Hydrogen Energy H2
Renewable energies are readily available, but not always at the right time or place. Hydrogen is an energy carrier that can be used to efficiently store regenerative energy. Its reconversion in fuel cells is no problem because their efficiency is much greater than that of modern combustion engines. Hydrogen also fulfils a number of other requirements that prove it to be the most environmentally friendly fuel there has ever been. When it is used, its only emission is water steam.
As an energy carrier, hydrogen has the potential to fundamentally secure our future energy supply and make it more environmentally friendly. The Linde Group supplies solutions ranging from the generation and liquefaction of hydrogen to its transport and the fuelling of hydrogen-powered vehicles.
The environmentally friendly fuel
Hydrogen has been deployed as an industrial gas for over one hundred years and large volumes are used across the widest range of applications every day. Hydrogen is also set to play a defining role in the much-publicised third, 'green' industrial revolution. It is the most commonly occurring element in nature and – unlike fossil fuels such as crude oil or natural gas – will never run out. Like electricity, hydrogen is an energy carrier – not a source of energy. It must therefore be produced. Yet hydrogen offers several key benefits that increase its potential to replace fossil fuels. Stored hydrogen, for example, can be used directly as a fuel or to generate electricity.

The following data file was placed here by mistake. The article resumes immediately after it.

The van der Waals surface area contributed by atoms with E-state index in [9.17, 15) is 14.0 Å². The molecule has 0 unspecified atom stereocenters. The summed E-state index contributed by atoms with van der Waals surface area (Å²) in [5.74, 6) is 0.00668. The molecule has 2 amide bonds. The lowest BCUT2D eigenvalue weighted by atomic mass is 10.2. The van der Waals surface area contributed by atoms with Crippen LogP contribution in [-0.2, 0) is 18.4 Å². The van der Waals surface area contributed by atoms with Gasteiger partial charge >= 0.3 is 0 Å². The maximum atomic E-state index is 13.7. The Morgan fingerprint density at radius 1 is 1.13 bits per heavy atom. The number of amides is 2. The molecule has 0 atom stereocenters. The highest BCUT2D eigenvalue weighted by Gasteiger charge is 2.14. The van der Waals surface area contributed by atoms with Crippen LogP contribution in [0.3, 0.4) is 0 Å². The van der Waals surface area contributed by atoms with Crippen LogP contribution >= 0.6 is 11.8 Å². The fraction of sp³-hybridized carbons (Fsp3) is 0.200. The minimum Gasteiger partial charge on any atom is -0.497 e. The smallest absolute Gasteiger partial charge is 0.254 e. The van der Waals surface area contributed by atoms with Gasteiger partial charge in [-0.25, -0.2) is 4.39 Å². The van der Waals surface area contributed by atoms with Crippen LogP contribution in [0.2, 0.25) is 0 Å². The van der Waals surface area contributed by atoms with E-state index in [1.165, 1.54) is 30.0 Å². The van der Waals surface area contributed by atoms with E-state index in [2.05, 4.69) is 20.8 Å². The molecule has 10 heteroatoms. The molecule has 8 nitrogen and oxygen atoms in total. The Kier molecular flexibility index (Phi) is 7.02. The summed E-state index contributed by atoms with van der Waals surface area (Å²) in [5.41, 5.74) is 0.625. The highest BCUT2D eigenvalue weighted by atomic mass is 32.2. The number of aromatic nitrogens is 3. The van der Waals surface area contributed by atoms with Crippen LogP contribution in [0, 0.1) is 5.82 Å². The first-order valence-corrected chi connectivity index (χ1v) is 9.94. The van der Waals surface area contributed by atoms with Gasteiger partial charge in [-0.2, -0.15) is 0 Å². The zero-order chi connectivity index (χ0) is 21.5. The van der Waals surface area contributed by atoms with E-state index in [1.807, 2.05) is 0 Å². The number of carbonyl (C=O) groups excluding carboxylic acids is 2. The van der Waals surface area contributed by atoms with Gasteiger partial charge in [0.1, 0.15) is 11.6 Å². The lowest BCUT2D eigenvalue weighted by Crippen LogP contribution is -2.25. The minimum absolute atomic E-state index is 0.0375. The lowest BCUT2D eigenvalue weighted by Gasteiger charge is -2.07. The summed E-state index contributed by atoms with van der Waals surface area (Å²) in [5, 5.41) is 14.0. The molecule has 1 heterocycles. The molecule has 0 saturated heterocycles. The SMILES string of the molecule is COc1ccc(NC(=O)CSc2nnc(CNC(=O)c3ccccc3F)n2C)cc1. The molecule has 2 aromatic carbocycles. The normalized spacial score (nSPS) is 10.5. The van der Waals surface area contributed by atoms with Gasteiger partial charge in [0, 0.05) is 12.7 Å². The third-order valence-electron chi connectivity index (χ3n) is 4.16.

Hydrogen will open up regenerative, sustainable mobility choices in our everyday lives. Hydrogen-powered vehicles have a long-distance range and can be rapidly fuelled. Decades of research, development and testing have shown that hydrogen technology is a workable, economically viable alternative suited to mass deployment. There is still a long way to go before large-scale commercialisation. Nevertheless, today’s conventional method of using steam reforming to generate hydrogen from natural gas already reduces carbon dioxide emissions along the entire value chain, from well to wheel. Hydrogen-powered vehicles emit up to thirty percent less CO2 than modern diesel cars.